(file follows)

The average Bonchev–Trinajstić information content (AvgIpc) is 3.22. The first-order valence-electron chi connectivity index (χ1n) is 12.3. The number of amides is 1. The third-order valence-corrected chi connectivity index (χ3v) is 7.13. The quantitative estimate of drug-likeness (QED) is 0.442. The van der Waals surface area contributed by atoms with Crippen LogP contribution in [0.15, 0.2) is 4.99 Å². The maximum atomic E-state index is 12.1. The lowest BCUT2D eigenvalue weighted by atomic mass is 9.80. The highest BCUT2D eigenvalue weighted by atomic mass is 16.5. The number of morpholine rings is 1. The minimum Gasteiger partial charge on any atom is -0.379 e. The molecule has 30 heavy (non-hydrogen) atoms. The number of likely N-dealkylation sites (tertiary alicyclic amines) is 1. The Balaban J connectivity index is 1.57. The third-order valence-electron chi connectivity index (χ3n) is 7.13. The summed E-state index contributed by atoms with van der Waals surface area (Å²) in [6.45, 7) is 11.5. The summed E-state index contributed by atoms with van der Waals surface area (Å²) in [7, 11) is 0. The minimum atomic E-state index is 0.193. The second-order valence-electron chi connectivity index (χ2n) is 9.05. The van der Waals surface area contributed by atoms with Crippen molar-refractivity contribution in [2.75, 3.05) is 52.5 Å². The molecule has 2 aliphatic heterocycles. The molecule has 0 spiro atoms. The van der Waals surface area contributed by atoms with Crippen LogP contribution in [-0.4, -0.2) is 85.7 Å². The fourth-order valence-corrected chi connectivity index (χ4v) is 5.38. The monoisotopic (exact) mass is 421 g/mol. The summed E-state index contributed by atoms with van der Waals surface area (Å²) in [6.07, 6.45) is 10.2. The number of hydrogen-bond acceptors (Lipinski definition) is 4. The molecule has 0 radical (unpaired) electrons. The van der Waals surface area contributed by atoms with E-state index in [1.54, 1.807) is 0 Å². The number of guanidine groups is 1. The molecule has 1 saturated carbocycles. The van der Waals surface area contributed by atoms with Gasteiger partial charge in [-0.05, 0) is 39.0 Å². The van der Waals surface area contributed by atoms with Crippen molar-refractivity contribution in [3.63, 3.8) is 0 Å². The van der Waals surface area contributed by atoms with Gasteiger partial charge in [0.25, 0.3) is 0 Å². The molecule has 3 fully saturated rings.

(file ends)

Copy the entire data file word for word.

The average Bonchev–Trinajstić information content (AvgIpc) is 3.22. The first-order valence-electron chi connectivity index (χ1n) is 12.3. The number of amides is 1. The third-order valence-corrected chi connectivity index (χ3v) is 7.13. The quantitative estimate of drug-likeness (QED) is 0.442. The van der Waals surface area contributed by atoms with Crippen LogP contribution in [0.15, 0.2) is 4.99 Å². The maximum atomic E-state index is 12.1. The lowest BCUT2D eigenvalue weighted by atomic mass is 9.80. The highest BCUT2D eigenvalue weighted by atomic mass is 16.5. The number of morpholine rings is 1. The minimum Gasteiger partial charge on any atom is -0.379 e. The molecule has 30 heavy (non-hydrogen) atoms. The number of likely N-dealkylation sites (tertiary alicyclic amines) is 1. The Balaban J connectivity index is 1.57. The third-order valence-electron chi connectivity index (χ3n) is 7.13. The summed E-state index contributed by atoms with van der Waals surface area (Å²) in [6.45, 7) is 11.5. The summed E-state index contributed by atoms with van der Waals surface area (Å²) in [7, 11) is 0. The minimum atomic E-state index is 0.193. The second-order valence-electron chi connectivity index (χ2n) is 9.05. The van der Waals surface area contributed by atoms with Crippen molar-refractivity contribution in [2.75, 3.05) is 52.5 Å². The molecule has 2 aliphatic heterocycles. The molecule has 0 spiro atoms. The van der Waals surface area contributed by atoms with Crippen LogP contribution in [-0.4, -0.2) is 85.7 Å². The fourth-order valence-corrected chi connectivity index (χ4v) is 5.38. The monoisotopic (exact) mass is 421 g/mol. The summed E-state index contributed by atoms with van der Waals surface area (Å²) in [6.07, 6.45) is 10.2. The number of hydrogen-bond acceptors (Lipinski definition) is 4. The molecule has 0 radical (unpaired) electrons. The van der Waals surface area contributed by atoms with E-state index in [1.54, 1.807) is 0 Å². The number of guanidine groups is 1. The molecule has 1 saturated carbocycles. The van der Waals surface area contributed by atoms with Gasteiger partial charge in [-0.05, 0) is 39.0 Å². The van der Waals surface area contributed by atoms with Crippen molar-refractivity contribution in [3.63, 3.8) is 0 Å². The van der Waals surface area contributed by atoms with Gasteiger partial charge in [0.25, 0.3) is 0 Å². The molecule has 3 fully saturated rings.